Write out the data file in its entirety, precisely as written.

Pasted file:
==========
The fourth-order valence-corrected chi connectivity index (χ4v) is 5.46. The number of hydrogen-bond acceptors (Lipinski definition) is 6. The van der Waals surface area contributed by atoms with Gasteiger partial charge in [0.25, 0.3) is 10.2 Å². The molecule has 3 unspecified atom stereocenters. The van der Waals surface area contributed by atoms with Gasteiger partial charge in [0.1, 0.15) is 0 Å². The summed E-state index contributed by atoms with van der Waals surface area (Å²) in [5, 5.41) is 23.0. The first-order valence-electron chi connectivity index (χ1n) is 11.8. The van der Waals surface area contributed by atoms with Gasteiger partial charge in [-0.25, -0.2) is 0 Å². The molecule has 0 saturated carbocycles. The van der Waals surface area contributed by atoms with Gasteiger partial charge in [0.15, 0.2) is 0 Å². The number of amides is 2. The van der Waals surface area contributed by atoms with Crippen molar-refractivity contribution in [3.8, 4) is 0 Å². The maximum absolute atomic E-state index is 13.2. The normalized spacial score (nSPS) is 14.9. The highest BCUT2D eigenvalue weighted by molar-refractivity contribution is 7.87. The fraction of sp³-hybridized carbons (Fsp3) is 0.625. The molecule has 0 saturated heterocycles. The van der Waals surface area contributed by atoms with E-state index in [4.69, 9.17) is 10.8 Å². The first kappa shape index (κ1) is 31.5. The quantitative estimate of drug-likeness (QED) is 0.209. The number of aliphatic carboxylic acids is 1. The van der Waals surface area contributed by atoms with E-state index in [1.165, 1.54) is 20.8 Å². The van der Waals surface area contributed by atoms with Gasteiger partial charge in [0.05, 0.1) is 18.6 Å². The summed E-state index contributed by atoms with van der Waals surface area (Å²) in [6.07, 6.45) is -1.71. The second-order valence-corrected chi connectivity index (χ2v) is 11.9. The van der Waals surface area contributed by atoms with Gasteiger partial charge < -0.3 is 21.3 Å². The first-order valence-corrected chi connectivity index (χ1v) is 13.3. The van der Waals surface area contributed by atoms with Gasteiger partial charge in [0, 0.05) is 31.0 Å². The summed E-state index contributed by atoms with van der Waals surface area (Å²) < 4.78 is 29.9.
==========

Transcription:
The fourth-order valence-corrected chi connectivity index (χ4v) is 5.46. The number of hydrogen-bond acceptors (Lipinski definition) is 6. The van der Waals surface area contributed by atoms with Gasteiger partial charge in [0.25, 0.3) is 10.2 Å². The molecule has 3 unspecified atom stereocenters. The van der Waals surface area contributed by atoms with Gasteiger partial charge in [0.1, 0.15) is 0 Å². The summed E-state index contributed by atoms with van der Waals surface area (Å²) in [5, 5.41) is 23.0. The first-order valence-electron chi connectivity index (χ1n) is 11.8. The van der Waals surface area contributed by atoms with Gasteiger partial charge in [-0.25, -0.2) is 0 Å². The molecule has 0 saturated carbocycles. The van der Waals surface area contributed by atoms with Gasteiger partial charge in [0.15, 0.2) is 0 Å². The number of amides is 2. The van der Waals surface area contributed by atoms with Crippen molar-refractivity contribution in [3.8, 4) is 0 Å². The maximum absolute atomic E-state index is 13.2. The normalized spacial score (nSPS) is 14.9. The highest BCUT2D eigenvalue weighted by molar-refractivity contribution is 7.87. The fraction of sp³-hybridized carbons (Fsp3) is 0.625. The molecule has 0 saturated heterocycles. The van der Waals surface area contributed by atoms with E-state index in [4.69, 9.17) is 10.8 Å². The first kappa shape index (κ1) is 31.5. The quantitative estimate of drug-likeness (QED) is 0.209. The number of aliphatic carboxylic acids is 1. The van der Waals surface area contributed by atoms with E-state index in [1.165, 1.54) is 20.8 Å². The van der Waals surface area contributed by atoms with Gasteiger partial charge in [0.05, 0.1) is 18.6 Å². The summed E-state index contributed by atoms with van der Waals surface area (Å²) in [6.07, 6.45) is -1.71. The second-order valence-corrected chi connectivity index (χ2v) is 11.9. The van der Waals surface area contributed by atoms with Gasteiger partial charge < -0.3 is 21.3 Å². The first-order valence-corrected chi connectivity index (χ1v) is 13.3. The van der Waals surface area contributed by atoms with Gasteiger partial charge in [0, 0.05) is 31.0 Å². The summed E-state index contributed by atoms with van der Waals surface area (Å²) < 4.78 is 29.9.